Earlier this year, Candice Madey Gallery in New York announced its representation of Ellis’s estate with a riveting exhibition that celebrated his works of portraiture. Titled A Composite Being, the show drew considerable attention to the artist for the first time since the 1990s. Following this exhibition, Visual AIDS—a contemporary arts organization that incubates shows, initiatives, and publications related to HIV/AIDS as well as its many-hued art histories—has published the first monograph on Ellis. Edited by Lara Mimosa Montes and Kyle Croft, the richly illustrated book features gorgeous essays by Derek Conrad Murray, Tiana Reid, and Steven G. Fullwood; a transcription of Hirsh’s rare interview with Ellis; a tender roundtable, moderated by Ariel Goldberg, between artists Sadie Barnette, Alanna Fields, S*an D. Henry-Smith, and Paul Mpagi Sepuya; and useful materials about Ellis’s biography, artistic methods, and archives. Though the voices represented in the book refuse a singular perspective, much like the artist’s anamorphic images, they collectively endeavor to valorize his art and contextualize his life. More than a merited project of recuperation that asserts his centrality to art histories of 1980s New York City, the monograph seeks to start meaningful conversations about the aesthetic and political reverberations of his work in the present.
This monograph makes clear that the political dimensions of loss and longing not only infused Ellis’s art but also made it possible in the first place.
But make no mistake: up until this resurgence, Ellis had been left out of art history, an omission at once predictable and perplexing. Preparing to write this review, I asked a few friends—art historians and artists I consider well versed in Black, queer, and AIDS-related art of the 1980s—if they had heard of him before this year. Most said no. For me, the name “Darrel Ellis” didn’t ring a bell until I recalled Hirsh’s chapter on his work in the classic volume Disrupted Borders: An Intervention in Definitions of Boundaries, edited by Sunil Gupta (the book, not solely focused on HIV/AIDS, is also dedicated to Ellis, who passed away right before it went to print). Returning to my copy, I see that I underlined two heavy sentences about the end of his life: “His undressed body laid in bed for days before being found. He had developed, after intense struggle, a primary self-love which becomes the most prized possession of many people with terminal illnesses.” I was at a loss for words when I first read these lines several years ago, just as I am now.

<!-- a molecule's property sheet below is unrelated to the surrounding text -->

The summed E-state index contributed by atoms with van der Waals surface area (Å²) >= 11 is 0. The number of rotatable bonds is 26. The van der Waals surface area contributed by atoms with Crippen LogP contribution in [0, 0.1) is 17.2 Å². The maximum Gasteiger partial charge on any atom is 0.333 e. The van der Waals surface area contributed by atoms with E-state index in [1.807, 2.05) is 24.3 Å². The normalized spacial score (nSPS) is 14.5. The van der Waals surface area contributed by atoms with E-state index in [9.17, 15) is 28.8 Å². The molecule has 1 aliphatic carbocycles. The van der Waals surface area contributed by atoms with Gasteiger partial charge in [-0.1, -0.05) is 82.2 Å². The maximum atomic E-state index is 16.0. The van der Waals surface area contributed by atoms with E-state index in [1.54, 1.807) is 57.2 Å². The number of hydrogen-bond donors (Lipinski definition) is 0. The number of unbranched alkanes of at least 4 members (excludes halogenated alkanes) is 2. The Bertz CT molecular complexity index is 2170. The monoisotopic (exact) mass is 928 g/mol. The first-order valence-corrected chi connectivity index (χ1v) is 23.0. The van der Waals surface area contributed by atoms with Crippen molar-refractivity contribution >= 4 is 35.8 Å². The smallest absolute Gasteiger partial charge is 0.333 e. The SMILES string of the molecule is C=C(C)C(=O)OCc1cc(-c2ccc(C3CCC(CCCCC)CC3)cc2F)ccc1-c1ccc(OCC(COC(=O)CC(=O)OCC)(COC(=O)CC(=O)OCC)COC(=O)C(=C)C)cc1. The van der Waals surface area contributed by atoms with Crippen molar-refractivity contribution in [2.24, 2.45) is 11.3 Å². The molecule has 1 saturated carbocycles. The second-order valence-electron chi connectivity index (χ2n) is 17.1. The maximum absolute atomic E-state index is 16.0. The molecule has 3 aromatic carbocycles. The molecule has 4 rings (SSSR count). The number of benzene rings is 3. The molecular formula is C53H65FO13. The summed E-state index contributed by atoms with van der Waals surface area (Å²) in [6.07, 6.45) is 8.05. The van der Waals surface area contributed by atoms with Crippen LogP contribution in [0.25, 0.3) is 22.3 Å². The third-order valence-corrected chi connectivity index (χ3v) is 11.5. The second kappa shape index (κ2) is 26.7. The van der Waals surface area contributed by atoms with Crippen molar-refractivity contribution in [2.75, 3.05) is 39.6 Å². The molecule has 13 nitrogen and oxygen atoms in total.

What can account for this historiographic exclusion? How did Ellis get so buried under the craggy layers of history that his excavation must be recognized as nothing less than Herculean? Even with the stultifying whiteness of art history and the art world at large, the elision of Ellis is far from self-evident. His work, after all, was spotlighted in key exhibitions such as Witnesses: Against Our Vanishing at Artists Space in 1989 and New Photography 8 at the Museum of Modern Art in 1992. His contributions to the former show—a monumental exhibition about HIV/AIDS—were two ink-and-wash paintings based on portraits of himself taken by legendary white gay photographers Robert Mapplethorpe and Peter Hujar in 1981. Eight years later, Mapplethorpe and Hujar had both died of AIDS, and Ellis was likely aware of his own sickness. Given Mapplethorpe’s well-known racism and exploitation of Black models, Ellis’s transcendent Self-Portrait after Photograph by Robert Mapplethorpe (1989) is a particularly brilliant and shrewd act of appropriation, of remaking himself as both author and muse at a later point in his career. With his slightly parted lips and alluring eyes, Ellis is as beautiful as he is ghostly. Infinitely more complex, sophisticated, and queer than any photograph by Mapplethorpe, the work might also offer an elegy to the artists who had died, and would soon die, during the AIDS epidemic. It could even function as a future-anterior death mask—a memorial to himself.
My theory about the lack of scholarly, curatorial, and critical engagement with Ellis—prior to the springtime show at Candice Madey and this monograph—is that his art was, and remains, challenging to situate in the critical discourses and aesthetic practices of his era. Compared to the work of contemporaneous practitioners we now regard as giants of Black gay art, including Glenn Ligon, Lyle Ashton Harris, Isaac Julien, and Rotimi Fani-Kayode, Ellis’s oeuvre is uniquely mystifying. His practice never stuck to one medium or form; it swung between photography, painting, and drawing. His work concentrated intensely on a narrow familial archive—not a common preoccupation for queer artists at the time. He died of AIDS-related causes, but the virus never manifested in his art in a way that was legible or political. Indeed, one reason why I appreciate that Visual AIDS brought this book into being is that the standard canon of HIV/AIDS art history tends to foreground cultural activists. Yet practitioners who did not broach the disease head-on, or who responded to it in more pensive and nuanced ways, are equally important for us to accentuate. This monograph makes clear that the political dimensions of loss and longing not only infused Ellis’s art but also made it possible in the first place. It will be exhilarating to follow how the reemergence of his work might guide a younger generation of practitioners and thinkers as they chart and critically reimagine the confluences of Blackness and queerness in the visual field.